In a recent interview for Kerrang, Alice in Chains singer William DuVall revealed his thoughts about the band’s late vocalist Layne Staley and singing his songs live on stage after his death.
The original lead singer of Alice in Chains, Layne Staley, was known for his distinct vocal style and tenor voice. The talented musician sadly passed away in 2002, at the age of 34. Layne’s body was discovered at his house two weeks later of his death. He died from a mixture of heroin and cocaine.
The current frontman of Alice in Chains, William DuVall, joined the band in 2006 after the tragic death of Layne Staley. Since then, William recorded three albums with the band, ‘Black Gives Way to Blue,’ ‘The Devil Put Dinosaurs Here,’ ‘Rainier Fog.’
During a recent interview with Kerrang, William DuVall answered some questions about Layne Staley and his songs. Initially, the interviewer asked William about the reviews referring to the similarity between his voice and Layne.
Here is his answer:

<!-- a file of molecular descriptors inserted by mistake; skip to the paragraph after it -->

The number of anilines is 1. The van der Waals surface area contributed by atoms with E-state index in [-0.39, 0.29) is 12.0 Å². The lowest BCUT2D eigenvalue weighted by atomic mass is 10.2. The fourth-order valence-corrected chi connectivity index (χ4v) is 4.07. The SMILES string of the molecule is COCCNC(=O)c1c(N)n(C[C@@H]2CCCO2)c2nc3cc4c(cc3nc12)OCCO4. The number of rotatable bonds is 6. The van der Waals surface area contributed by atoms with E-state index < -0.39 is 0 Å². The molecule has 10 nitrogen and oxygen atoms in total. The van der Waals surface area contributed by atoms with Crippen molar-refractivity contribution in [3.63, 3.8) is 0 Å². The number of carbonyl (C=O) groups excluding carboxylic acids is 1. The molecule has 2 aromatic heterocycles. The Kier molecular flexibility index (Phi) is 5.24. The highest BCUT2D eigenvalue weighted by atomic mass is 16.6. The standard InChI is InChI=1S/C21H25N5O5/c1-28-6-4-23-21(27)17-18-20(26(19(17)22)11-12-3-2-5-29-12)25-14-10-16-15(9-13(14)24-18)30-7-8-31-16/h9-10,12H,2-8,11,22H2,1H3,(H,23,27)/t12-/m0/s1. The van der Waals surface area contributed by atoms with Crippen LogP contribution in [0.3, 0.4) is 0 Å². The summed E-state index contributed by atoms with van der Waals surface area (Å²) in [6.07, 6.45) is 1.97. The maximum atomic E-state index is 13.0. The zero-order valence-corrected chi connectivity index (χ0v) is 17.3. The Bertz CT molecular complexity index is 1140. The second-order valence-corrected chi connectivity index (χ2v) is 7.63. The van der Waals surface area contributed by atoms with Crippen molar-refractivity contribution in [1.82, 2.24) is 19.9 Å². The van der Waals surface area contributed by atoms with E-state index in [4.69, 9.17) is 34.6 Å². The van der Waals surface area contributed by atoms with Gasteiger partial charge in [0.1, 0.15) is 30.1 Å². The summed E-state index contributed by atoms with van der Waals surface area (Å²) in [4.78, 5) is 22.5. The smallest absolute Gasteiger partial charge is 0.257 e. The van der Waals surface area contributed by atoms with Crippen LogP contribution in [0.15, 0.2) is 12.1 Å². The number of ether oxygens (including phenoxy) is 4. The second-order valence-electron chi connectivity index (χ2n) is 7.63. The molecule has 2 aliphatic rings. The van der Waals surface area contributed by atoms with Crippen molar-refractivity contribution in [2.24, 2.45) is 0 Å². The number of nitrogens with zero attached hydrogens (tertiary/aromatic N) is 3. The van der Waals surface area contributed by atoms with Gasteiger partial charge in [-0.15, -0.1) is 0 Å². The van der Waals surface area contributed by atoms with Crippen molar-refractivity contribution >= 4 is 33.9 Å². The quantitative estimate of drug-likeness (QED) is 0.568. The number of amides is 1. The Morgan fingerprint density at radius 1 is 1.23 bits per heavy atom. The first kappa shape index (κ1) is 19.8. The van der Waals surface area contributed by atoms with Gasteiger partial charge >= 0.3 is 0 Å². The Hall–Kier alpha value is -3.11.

“I have my own thing, I always have and I always will. But when working within the context of Alice in Chains, there are certain areas that naturally overlap in terms of our influences, taste and even vocal tonalities, approaches to riffs and harmonies.
What you’re really doing in a situation like that is exploiting the overlaps to their maximum – they exist, so make the most of it and, at the same time, inhabit the songs with your spirit.”
Furthermore, William explained how he had been feeling about Staley and singing his songs live on stage:
“It’s incredibly powerful, especially if there’s a sea of people in front of you – it’s unbelievable. Unbelievable. For many years now, I’ve had to live in that space with the older material and inhabit these songs which, in some cases, have lyrics written by Layne describing a state of affairs with him.
Of course, you learn things, and I’ve heard countless stories from my bandmates about who he was as a person, how funny he was, and how we would have gotten along. I’ve met his family, all of that. The circumstances that inspired the songs may or may not be unique to the individual, but it’s universal.
Layne was doing the same thing that all of us try to do as songwriters: you’re trying to tell your truth, and hopefully, it strikes a chord with somebody else. And when it does strike a chord, it’s an incredible thing. It really transcends space and time. And death.”
Click here to read the entire interview with William DuVall.